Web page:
Regional Reviews: Connecticut & the Berkshires
Set in Ojai, California on a warm evening in 1993, the opening finds blonde Corky (Arden Myrin) and calm-looking Norm (Patrick Breen) attempting to keep their relationship on an even keel. Thus, when one utters a remark that might be mildly offensive, the two step to the front of the stage, hold hands, and say "I understand that you probably did not know that you hurt me." Their home, by the way, is modern and stylish. The furniture is inviting, the blue background softening. Set designer Michael Yeargan provides the appropriate atmosphere.
Norm has asked Gerald (Josh Stamberg), a friend with whom he plays tennis, to watch stars and, perhaps, meteors. Gerald and his wife Laura (Sophina Brown) are manipulators who also happen to be very interested in sex. Corky, by contrast, appears demure but she is afflicted with "exploding head syndrome" and isn't really so introverted. Ditzy to be sure, she also has an aggressive side. Corky says she has read that "people know if they want to sleep with a person within two seconds of meeting them."
Norm, not the most confident soul, hopes to garner some new clients through his buddy Gerald. Laura, flaunting her body, is devious. Gerald is outrageously bold and one who will snort cocaine and such to drive himself. Gerald and Laura, two narcissistic people, will not be denied.
Martin's play blasts with jokes and it is impossible not to hear the writer (the comedian) through his words. Each of Martin's male characters stands, at one moment or another, for him. Gerald is loud and boisterous while Norm is self-doubting, if attempting to be hopeful. The show, which lasts an hour and 45 minutes including an intermission, is filled with laughs. Martin's writing is both bright and quick witted. These characters are attempting to find fulfillment in life while faced, even, with death. They, on these chaise lounges amid greenery, might be coping with a descending meteor, which could blast a hole in anyone's body. The world is not always hospitable. Is life, however fragile, still filled with promise?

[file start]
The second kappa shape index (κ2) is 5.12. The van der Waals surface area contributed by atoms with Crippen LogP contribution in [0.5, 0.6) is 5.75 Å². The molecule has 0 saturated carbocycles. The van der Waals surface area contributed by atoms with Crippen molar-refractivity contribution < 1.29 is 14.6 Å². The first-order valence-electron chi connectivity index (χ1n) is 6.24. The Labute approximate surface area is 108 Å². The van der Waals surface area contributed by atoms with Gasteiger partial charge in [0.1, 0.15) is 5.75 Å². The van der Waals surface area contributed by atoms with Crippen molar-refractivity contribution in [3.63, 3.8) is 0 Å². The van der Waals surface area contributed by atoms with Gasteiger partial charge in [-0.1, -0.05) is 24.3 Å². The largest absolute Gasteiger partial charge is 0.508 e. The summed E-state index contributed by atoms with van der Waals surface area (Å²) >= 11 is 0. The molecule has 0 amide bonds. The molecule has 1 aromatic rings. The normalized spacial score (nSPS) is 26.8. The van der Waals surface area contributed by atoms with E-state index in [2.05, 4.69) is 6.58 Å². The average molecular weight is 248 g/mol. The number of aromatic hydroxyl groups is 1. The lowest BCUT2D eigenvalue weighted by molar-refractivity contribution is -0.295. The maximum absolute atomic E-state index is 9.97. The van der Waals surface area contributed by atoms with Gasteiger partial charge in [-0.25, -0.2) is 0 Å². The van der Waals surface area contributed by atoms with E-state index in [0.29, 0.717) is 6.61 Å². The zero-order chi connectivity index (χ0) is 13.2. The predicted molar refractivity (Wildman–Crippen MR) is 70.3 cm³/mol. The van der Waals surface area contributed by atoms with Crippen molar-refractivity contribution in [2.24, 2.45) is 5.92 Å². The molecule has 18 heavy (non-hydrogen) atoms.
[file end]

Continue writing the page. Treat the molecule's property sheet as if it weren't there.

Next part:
Donald Holder's lighting and John Gromada's sound design are active ingredients during sequences which are literally explosive. Gordon Edelstein needs to be a pivotal director since the four characters are anything but complacent and Martin's world is sometimes chaotic, sometimes seemingly reasonable. The author speaks, in this satire, of marriage and lack of fidelity. The caustic tone sometimes recalls the late Edward Albee.
All of the characters drive the plot and each of the performers is quite capable. Stamberg played this role in San Diego and his Josh is overbearing to the point of absurdity. Arden Myrin colors Corky as multi-dimensional. She seems passive and conciliatory but not uniformly so. Actress Sophina Brown sculpts Laura with sharp edges and a zealous thirst for what she is after.
Martin's Meteor Shower, infectiously humorous, is not simply a bundle of laughs. These people are lacking something in their lives so they look to find significance. The production is definitely physical as, in one context or another, actors engage with one another. The playwright might just be making some statements about human nature although this is not obvious as one watches the play. Reflection during the drive home or contemplation the next day could reveal his possible motivation.
Meteor Shower continues at Long Wharf Theatre in New Haven, Connecticut through October 23rd, 2016. For tickets, call (203) 787-4282 or visit longwharf.org.